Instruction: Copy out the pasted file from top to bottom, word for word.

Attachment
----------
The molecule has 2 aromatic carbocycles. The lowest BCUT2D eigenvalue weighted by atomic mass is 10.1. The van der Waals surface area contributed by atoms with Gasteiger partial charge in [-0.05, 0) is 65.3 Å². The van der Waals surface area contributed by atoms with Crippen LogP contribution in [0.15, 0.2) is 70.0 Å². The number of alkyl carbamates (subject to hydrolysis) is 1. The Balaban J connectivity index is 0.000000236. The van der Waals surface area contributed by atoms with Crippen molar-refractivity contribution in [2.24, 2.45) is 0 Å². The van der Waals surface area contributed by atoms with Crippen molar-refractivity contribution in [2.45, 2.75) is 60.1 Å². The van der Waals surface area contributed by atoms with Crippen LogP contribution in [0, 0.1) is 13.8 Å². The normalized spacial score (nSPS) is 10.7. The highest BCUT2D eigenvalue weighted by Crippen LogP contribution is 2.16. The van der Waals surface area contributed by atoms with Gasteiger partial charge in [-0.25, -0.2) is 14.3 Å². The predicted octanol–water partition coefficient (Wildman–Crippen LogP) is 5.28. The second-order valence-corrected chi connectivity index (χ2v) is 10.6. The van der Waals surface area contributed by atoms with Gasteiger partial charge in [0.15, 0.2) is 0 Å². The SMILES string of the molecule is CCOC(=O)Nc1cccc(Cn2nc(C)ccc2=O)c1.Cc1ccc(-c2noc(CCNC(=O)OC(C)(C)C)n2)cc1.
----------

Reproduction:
The molecule has 2 aromatic carbocycles. The lowest BCUT2D eigenvalue weighted by atomic mass is 10.1. The van der Waals surface area contributed by atoms with Gasteiger partial charge in [-0.05, 0) is 65.3 Å². The van der Waals surface area contributed by atoms with Crippen LogP contribution in [0.15, 0.2) is 70.0 Å². The number of alkyl carbamates (subject to hydrolysis) is 1. The Balaban J connectivity index is 0.000000236. The van der Waals surface area contributed by atoms with Crippen molar-refractivity contribution in [2.24, 2.45) is 0 Å². The van der Waals surface area contributed by atoms with Crippen molar-refractivity contribution in [2.45, 2.75) is 60.1 Å². The van der Waals surface area contributed by atoms with Crippen LogP contribution in [0, 0.1) is 13.8 Å². The normalized spacial score (nSPS) is 10.7. The highest BCUT2D eigenvalue weighted by Crippen LogP contribution is 2.16. The van der Waals surface area contributed by atoms with Gasteiger partial charge in [-0.25, -0.2) is 14.3 Å². The predicted octanol–water partition coefficient (Wildman–Crippen LogP) is 5.28. The second-order valence-corrected chi connectivity index (χ2v) is 10.6. The van der Waals surface area contributed by atoms with Gasteiger partial charge in [0.15, 0.2) is 0 Å². The SMILES string of the molecule is CCOC(=O)Nc1cccc(Cn2nc(C)ccc2=O)c1.Cc1ccc(-c2noc(CCNC(=O)OC(C)(C)C)n2)cc1.